Cost Accounting principles and techniques applied to job order and process types of industry, planning, and control of the elements of production costs, and preparation of cost reports. Includes an introduction to standard costing concepts and variance analysis. Use of cost information for business policy implementation and cost topics.
A survey of how and why occupational fraud is committed, how fraudulent conduct can be deterred, and how allegations of fraud should be investigated and resolved. The increase level of complexity and the heightened awareness of frauds makes the ability to detect and address fraud in businesses a critical skills for accountants, auditors, managers, and investigators. The inter-disciplinary nature of the course makes it appropriate and useful for both accounting and non-accounting majors.
Accounting theory and practice related to preparation and presentation of corporate financial statements in accordance with GAAP. Continuation of ACCT 3250 with emphasis on fixed assets, liabilities, stockholders' equity, and investments.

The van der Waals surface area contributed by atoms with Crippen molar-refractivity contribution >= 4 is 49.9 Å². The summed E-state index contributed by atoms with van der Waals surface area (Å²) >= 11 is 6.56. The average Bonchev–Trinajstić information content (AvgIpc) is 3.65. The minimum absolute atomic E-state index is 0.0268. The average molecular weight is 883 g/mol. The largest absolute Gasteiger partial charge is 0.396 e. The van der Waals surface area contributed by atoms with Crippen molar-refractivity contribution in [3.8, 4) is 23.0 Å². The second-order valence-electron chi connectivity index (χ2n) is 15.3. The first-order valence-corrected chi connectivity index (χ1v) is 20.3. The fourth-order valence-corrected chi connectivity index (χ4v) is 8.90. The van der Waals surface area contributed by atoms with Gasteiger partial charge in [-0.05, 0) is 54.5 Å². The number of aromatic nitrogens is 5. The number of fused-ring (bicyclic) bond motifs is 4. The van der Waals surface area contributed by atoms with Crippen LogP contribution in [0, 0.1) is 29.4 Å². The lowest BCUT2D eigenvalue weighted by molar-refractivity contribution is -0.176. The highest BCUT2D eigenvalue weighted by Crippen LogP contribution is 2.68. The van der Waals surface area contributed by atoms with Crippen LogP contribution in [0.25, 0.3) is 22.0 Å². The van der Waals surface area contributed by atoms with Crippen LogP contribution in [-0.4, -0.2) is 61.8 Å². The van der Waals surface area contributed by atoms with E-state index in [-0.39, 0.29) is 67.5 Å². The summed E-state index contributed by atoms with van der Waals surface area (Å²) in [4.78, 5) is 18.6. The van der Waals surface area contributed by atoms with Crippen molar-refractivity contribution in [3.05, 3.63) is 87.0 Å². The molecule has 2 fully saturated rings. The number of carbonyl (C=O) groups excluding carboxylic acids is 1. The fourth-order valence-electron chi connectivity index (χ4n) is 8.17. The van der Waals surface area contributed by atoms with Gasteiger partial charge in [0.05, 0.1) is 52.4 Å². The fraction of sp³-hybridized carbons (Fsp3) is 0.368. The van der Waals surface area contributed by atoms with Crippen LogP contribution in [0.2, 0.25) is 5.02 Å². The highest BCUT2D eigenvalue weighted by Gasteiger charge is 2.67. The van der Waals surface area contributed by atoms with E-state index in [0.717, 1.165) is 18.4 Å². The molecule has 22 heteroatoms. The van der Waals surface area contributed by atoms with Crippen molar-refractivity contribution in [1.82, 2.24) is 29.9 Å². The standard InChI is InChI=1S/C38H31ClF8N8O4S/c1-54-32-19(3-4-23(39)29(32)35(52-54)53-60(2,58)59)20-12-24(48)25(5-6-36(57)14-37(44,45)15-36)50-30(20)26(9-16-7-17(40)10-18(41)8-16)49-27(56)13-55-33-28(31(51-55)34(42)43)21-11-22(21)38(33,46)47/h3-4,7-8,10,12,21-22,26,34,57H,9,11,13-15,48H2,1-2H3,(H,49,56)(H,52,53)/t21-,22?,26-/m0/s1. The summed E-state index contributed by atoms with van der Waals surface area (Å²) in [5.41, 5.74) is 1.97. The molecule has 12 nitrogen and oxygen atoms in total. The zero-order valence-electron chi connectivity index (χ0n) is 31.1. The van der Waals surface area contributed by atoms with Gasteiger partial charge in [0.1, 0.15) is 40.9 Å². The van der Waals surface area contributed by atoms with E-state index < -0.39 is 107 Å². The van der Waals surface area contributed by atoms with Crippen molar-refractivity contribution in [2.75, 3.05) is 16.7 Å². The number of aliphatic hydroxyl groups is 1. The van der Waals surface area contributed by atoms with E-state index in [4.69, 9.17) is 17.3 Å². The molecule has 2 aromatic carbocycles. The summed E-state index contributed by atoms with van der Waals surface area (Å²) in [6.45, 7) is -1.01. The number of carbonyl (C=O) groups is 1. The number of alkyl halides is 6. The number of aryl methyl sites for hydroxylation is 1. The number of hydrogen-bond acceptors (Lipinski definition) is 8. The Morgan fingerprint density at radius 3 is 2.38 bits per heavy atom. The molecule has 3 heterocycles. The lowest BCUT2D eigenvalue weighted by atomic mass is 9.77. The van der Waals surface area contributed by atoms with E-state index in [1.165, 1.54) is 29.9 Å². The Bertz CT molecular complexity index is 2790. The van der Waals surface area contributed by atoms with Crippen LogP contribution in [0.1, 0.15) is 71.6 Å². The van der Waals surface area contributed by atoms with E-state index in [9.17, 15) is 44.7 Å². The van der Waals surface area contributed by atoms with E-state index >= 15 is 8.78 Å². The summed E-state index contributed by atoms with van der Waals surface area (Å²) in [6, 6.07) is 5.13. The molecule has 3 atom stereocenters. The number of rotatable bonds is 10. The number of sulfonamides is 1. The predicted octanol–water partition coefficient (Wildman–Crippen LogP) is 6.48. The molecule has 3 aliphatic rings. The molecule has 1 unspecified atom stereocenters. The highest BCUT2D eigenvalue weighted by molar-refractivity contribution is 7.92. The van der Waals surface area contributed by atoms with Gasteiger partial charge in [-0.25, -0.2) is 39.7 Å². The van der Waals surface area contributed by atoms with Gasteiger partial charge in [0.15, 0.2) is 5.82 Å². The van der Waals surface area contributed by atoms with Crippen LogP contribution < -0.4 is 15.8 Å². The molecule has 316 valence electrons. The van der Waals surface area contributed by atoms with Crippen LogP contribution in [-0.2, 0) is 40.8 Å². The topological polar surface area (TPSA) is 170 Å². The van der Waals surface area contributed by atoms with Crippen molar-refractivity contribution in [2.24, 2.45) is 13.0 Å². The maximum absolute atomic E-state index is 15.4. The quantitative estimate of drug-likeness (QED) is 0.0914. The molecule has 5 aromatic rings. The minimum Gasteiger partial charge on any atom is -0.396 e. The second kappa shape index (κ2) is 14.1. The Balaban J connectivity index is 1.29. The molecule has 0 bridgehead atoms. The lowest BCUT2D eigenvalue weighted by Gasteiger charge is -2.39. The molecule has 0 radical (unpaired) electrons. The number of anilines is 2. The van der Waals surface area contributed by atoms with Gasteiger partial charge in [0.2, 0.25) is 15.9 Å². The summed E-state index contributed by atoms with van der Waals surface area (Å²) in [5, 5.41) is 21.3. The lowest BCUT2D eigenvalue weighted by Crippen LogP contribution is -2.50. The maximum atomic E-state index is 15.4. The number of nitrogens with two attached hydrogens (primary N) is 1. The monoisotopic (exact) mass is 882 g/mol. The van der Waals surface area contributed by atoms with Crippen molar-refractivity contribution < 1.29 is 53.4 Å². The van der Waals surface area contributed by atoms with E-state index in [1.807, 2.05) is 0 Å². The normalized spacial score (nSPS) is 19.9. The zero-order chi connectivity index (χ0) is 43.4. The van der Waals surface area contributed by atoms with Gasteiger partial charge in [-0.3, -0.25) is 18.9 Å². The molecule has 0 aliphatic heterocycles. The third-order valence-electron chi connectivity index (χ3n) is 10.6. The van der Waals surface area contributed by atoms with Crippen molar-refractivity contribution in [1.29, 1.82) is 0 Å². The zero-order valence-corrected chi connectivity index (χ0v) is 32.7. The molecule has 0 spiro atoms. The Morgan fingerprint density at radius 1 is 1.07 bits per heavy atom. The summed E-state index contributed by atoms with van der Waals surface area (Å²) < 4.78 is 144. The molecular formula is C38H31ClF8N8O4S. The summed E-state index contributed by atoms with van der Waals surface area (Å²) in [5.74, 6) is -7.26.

Students attend 14 presentations by: UWG Career Services; international, regional and local public accounting firms; nonprofit and governmental public accounting firms; corporate accountants; professional accounting organizations (IMA, GSCPAs, others); accounting educators; and professional examination review services. A professional resume must be prepared. This seminar is an Accounting BBA degree requirement.
A specialized in-depth accounting course which addresses documentation of accounting systems, including flowcharts; evaluation of internal control and the audit trail; impact of computers on internal control; and design of accounting systems.
Advanced Cost Accounting topics include: Budgeting (both Static and Flexible), Strategic Pricing and Cost Measurement, Strategic Performance Measurement, Service and Split-off cost allocation, Responsibility Accounting, and Measuring and Assigning Costs for Income Statements.